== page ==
Today, the Consumer Financial Protection Bureau (CFPB) sued MoneyLion Technologies, an online lender, and 38 of its subsidiaries, for imposing illegal and excessive charges on servicemembers and their dependents.
The CFPB alleges that MoneyLion violated the Military Lending Act by charging more than the legally allowable 36% rate cap on loans to servicemembers and their dependents, through a combination of stated interest rates and monthly membership fees. The CFPB also alleges MoneyLion required customers to join a membership program to access certain “low-APR” loans, and then did not allow them to cancel their memberships until their loans were paid. This is the CFPB’s fourth enforcement action related to the Military Lending Act in the past two years.
“MoneyLion targeted military families by illegally extracting fees and making it difficult to cancel monthly subscriptions,” said CFPB Director Rohit Chopra. “Companies are breaking the law when they require monthly membership fees to obtain loans and then create barriers to canceling those memberships.”
MoneyLion, based in New York City, is a financial technology company that offers online installment loans and other products. MoneyLion requires customers to join a MoneyLion membership program and pay monthly membership fees to access what it markets as its “low-APR” installment loan product.
The CFPB alleges that MoneyLion’s practices violated the Consumer Financial Protection Act and the Military Lending Act. The Military Lending Act protects active duty servicemembers and their dependents, including by limiting the annual percentage rate applicable to credit extended to servicemembers and their dependents to 36%. Specifically, MoneyLion allegedly harmed consumers by:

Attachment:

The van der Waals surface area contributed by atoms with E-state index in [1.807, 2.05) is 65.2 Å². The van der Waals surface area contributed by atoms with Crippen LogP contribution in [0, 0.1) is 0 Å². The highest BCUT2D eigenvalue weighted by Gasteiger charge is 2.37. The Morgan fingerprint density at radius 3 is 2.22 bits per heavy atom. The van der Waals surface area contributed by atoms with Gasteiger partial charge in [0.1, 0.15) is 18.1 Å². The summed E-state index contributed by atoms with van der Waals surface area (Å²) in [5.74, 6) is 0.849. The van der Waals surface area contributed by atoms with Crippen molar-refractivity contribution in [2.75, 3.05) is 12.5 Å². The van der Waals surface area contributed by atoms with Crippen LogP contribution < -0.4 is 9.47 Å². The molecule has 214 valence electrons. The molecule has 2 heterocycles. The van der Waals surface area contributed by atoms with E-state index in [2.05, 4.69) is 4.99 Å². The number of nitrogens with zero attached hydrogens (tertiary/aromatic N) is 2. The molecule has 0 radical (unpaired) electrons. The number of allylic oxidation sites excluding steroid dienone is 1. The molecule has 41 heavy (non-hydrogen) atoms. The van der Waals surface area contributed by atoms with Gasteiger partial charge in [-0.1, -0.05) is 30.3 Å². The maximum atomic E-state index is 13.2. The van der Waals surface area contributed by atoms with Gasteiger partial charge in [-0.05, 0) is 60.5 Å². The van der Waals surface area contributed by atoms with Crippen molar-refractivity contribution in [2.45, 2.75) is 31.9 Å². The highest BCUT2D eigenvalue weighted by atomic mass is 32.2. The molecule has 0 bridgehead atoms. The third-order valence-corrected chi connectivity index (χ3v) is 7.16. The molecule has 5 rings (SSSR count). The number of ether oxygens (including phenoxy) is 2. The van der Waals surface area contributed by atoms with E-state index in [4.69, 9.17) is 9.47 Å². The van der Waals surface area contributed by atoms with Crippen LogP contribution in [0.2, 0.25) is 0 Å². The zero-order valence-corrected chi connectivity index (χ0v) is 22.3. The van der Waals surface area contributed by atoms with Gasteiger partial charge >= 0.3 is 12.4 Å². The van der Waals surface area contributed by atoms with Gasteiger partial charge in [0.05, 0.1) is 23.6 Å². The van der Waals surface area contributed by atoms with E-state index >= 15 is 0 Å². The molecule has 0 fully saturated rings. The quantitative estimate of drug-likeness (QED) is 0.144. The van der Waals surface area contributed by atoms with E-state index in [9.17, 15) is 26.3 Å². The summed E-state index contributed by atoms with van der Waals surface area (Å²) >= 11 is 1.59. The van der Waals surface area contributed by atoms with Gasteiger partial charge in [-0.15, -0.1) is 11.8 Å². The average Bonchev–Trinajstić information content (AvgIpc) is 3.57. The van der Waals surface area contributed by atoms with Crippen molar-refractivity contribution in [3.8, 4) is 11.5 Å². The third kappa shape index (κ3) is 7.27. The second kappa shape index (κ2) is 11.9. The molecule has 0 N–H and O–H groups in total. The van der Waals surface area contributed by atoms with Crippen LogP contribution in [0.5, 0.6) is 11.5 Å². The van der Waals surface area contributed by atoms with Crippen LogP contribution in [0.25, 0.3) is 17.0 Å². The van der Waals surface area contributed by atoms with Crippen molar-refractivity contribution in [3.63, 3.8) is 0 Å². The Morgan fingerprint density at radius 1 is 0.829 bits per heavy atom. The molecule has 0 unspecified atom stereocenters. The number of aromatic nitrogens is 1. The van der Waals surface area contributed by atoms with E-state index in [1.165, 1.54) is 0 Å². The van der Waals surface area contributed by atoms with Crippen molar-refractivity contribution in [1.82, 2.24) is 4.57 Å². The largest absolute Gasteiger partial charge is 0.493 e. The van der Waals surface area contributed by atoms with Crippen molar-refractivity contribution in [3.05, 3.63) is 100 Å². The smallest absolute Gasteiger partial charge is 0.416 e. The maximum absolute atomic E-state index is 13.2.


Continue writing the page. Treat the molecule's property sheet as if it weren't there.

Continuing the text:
Overcharging and deceiving servicemembers and military dependents: MoneyLion imposed membership fees on covered borrowers that, when combined with loan-interest-rate charges, exceeded the Military Lending Act’s 36% rate cap. MoneyLion deceived these borrowers by representing that they owed loan payments and fees that they did not actually owe because the loans were void under the Military Lending Act.
Refusing to allow customers to exit its membership programs and stop paying monthly fees: To access what MoneyLion markets as its “low-APR” installment loan, the company required consumers to join its membership programs and pay monthly membership fees, which ranged from $19.99 to $29. MoneyLion falsely led many consumers to believe that they could cancel their memberships at any time. In fact, MoneyLion refused customers’ requests to cancel memberships, and to stop paying membership fees, if they had outstanding loan balances. In some cases, MoneyLion refused to cancel memberships after loan payoff if consumers had any unpaid membership fees.
Under the Consumer Financial Protection Act, the CFPB has the authority to take action against companies that violate consumer financial protection laws, including engaging in unfair, deceptive, or abusive acts or practices. The CFPB also has authority to enforce the Military Lending Act’s protections for servicemembers and their dependents. The CFPB is seeking monetary relief for consumers, disgorgement of unjust gains, an end to MoneyLion’s unlawful practices, and a civil money penalty.
The complaint is not a final finding or ruling that the defendants have violated the law.